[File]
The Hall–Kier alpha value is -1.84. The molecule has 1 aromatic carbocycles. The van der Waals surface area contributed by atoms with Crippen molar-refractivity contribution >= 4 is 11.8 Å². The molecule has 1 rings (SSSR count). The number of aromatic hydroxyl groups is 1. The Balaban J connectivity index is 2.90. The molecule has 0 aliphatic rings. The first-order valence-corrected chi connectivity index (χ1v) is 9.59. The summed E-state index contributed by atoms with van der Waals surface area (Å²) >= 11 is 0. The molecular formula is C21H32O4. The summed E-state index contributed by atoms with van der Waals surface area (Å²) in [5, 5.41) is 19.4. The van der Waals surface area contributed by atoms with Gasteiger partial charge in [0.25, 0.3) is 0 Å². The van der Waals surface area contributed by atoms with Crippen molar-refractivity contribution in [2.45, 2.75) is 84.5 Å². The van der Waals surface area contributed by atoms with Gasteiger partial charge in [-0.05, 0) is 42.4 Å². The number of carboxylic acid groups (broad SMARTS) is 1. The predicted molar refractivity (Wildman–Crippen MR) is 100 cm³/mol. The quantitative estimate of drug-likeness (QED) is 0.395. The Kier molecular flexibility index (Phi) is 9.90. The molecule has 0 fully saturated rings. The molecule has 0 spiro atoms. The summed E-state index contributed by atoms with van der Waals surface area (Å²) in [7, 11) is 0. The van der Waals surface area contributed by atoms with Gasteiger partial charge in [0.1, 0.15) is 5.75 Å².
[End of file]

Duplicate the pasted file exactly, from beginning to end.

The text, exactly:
The Hall–Kier alpha value is -1.84. The molecule has 1 aromatic carbocycles. The van der Waals surface area contributed by atoms with Crippen molar-refractivity contribution >= 4 is 11.8 Å². The molecule has 1 rings (SSSR count). The number of aromatic hydroxyl groups is 1. The Balaban J connectivity index is 2.90. The molecule has 0 aliphatic rings. The first-order valence-corrected chi connectivity index (χ1v) is 9.59. The summed E-state index contributed by atoms with van der Waals surface area (Å²) >= 11 is 0. The molecular formula is C21H32O4. The summed E-state index contributed by atoms with van der Waals surface area (Å²) in [5, 5.41) is 19.4. The van der Waals surface area contributed by atoms with Gasteiger partial charge in [0.25, 0.3) is 0 Å². The van der Waals surface area contributed by atoms with Crippen molar-refractivity contribution in [2.45, 2.75) is 84.5 Å². The van der Waals surface area contributed by atoms with Gasteiger partial charge in [-0.05, 0) is 42.4 Å². The number of carboxylic acid groups (broad SMARTS) is 1. The predicted molar refractivity (Wildman–Crippen MR) is 100 cm³/mol. The quantitative estimate of drug-likeness (QED) is 0.395. The Kier molecular flexibility index (Phi) is 9.90. The molecule has 0 fully saturated rings. The molecule has 0 spiro atoms. The summed E-state index contributed by atoms with van der Waals surface area (Å²) in [7, 11) is 0. The van der Waals surface area contributed by atoms with Gasteiger partial charge in [0.1, 0.15) is 5.75 Å².